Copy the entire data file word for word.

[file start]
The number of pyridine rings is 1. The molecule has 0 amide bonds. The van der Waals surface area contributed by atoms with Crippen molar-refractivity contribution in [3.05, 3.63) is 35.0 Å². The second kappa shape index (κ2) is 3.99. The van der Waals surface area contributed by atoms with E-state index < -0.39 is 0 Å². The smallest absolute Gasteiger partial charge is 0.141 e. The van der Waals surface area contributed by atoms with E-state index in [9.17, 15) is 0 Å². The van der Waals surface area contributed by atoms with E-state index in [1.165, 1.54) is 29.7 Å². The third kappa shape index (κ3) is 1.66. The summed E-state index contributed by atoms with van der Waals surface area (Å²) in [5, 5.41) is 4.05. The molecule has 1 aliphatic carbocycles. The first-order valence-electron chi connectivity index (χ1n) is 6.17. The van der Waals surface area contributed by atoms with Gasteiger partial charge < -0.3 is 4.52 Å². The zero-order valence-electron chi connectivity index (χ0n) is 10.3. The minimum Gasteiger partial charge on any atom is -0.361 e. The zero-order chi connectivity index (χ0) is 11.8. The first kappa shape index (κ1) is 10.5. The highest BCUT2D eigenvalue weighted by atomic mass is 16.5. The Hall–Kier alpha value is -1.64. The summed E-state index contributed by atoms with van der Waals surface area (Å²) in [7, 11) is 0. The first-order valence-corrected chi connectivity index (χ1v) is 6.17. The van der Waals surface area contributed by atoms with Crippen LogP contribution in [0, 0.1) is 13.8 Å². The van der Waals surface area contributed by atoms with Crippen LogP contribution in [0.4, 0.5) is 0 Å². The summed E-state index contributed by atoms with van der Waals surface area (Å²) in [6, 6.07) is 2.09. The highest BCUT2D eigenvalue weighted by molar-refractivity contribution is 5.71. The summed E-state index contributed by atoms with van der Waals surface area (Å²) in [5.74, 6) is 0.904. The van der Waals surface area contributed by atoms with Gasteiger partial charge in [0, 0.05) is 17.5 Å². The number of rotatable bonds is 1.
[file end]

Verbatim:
The number of pyridine rings is 1. The molecule has 0 amide bonds. The van der Waals surface area contributed by atoms with Crippen molar-refractivity contribution in [3.05, 3.63) is 35.0 Å². The second kappa shape index (κ2) is 3.99. The van der Waals surface area contributed by atoms with E-state index < -0.39 is 0 Å². The smallest absolute Gasteiger partial charge is 0.141 e. The van der Waals surface area contributed by atoms with E-state index in [9.17, 15) is 0 Å². The van der Waals surface area contributed by atoms with E-state index in [1.165, 1.54) is 29.7 Å². The third kappa shape index (κ3) is 1.66. The summed E-state index contributed by atoms with van der Waals surface area (Å²) in [5, 5.41) is 4.05. The molecule has 1 aliphatic carbocycles. The first-order valence-electron chi connectivity index (χ1n) is 6.17. The van der Waals surface area contributed by atoms with Gasteiger partial charge < -0.3 is 4.52 Å². The zero-order valence-electron chi connectivity index (χ0n) is 10.3. The minimum Gasteiger partial charge on any atom is -0.361 e. The zero-order chi connectivity index (χ0) is 11.8. The first kappa shape index (κ1) is 10.5. The highest BCUT2D eigenvalue weighted by atomic mass is 16.5. The Hall–Kier alpha value is -1.64. The summed E-state index contributed by atoms with van der Waals surface area (Å²) in [7, 11) is 0. The first-order valence-corrected chi connectivity index (χ1v) is 6.17. The van der Waals surface area contributed by atoms with Crippen LogP contribution in [0, 0.1) is 13.8 Å². The van der Waals surface area contributed by atoms with Crippen LogP contribution in [0.4, 0.5) is 0 Å². The summed E-state index contributed by atoms with van der Waals surface area (Å²) in [6, 6.07) is 2.09. The highest BCUT2D eigenvalue weighted by molar-refractivity contribution is 5.71. The summed E-state index contributed by atoms with van der Waals surface area (Å²) in [5.74, 6) is 0.904. The van der Waals surface area contributed by atoms with Gasteiger partial charge in [0, 0.05) is 17.5 Å². The number of rotatable bonds is 1.